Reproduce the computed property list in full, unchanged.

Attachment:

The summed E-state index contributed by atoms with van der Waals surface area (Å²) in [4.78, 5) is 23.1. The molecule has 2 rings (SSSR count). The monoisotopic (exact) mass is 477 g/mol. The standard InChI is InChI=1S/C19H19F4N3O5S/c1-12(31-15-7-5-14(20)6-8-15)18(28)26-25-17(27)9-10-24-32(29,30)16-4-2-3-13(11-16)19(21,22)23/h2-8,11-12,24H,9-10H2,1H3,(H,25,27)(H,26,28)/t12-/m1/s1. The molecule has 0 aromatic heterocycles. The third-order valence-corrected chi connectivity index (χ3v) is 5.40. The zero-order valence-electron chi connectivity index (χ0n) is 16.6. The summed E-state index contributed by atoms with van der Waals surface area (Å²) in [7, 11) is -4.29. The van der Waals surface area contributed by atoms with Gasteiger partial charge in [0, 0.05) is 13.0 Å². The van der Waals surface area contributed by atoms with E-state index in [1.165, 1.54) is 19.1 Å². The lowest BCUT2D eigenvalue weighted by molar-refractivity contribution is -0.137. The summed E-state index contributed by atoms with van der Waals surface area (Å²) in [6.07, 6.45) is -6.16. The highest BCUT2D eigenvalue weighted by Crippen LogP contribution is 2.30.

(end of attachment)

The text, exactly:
The summed E-state index contributed by atoms with van der Waals surface area (Å²) in [4.78, 5) is 23.1. The molecule has 2 rings (SSSR count). The monoisotopic (exact) mass is 477 g/mol. The standard InChI is InChI=1S/C19H19F4N3O5S/c1-12(31-15-7-5-14(20)6-8-15)18(28)26-25-17(27)9-10-24-32(29,30)16-4-2-3-13(11-16)19(21,22)23/h2-8,11-12,24H,9-10H2,1H3,(H,25,27)(H,26,28)/t12-/m1/s1. The molecule has 0 aromatic heterocycles. The third-order valence-corrected chi connectivity index (χ3v) is 5.40. The zero-order valence-electron chi connectivity index (χ0n) is 16.6. The summed E-state index contributed by atoms with van der Waals surface area (Å²) in [7, 11) is -4.29. The van der Waals surface area contributed by atoms with Gasteiger partial charge in [0, 0.05) is 13.0 Å². The van der Waals surface area contributed by atoms with E-state index in [1.165, 1.54) is 19.1 Å². The lowest BCUT2D eigenvalue weighted by molar-refractivity contribution is -0.137. The summed E-state index contributed by atoms with van der Waals surface area (Å²) in [6.07, 6.45) is -6.16. The highest BCUT2D eigenvalue weighted by Crippen LogP contribution is 2.30.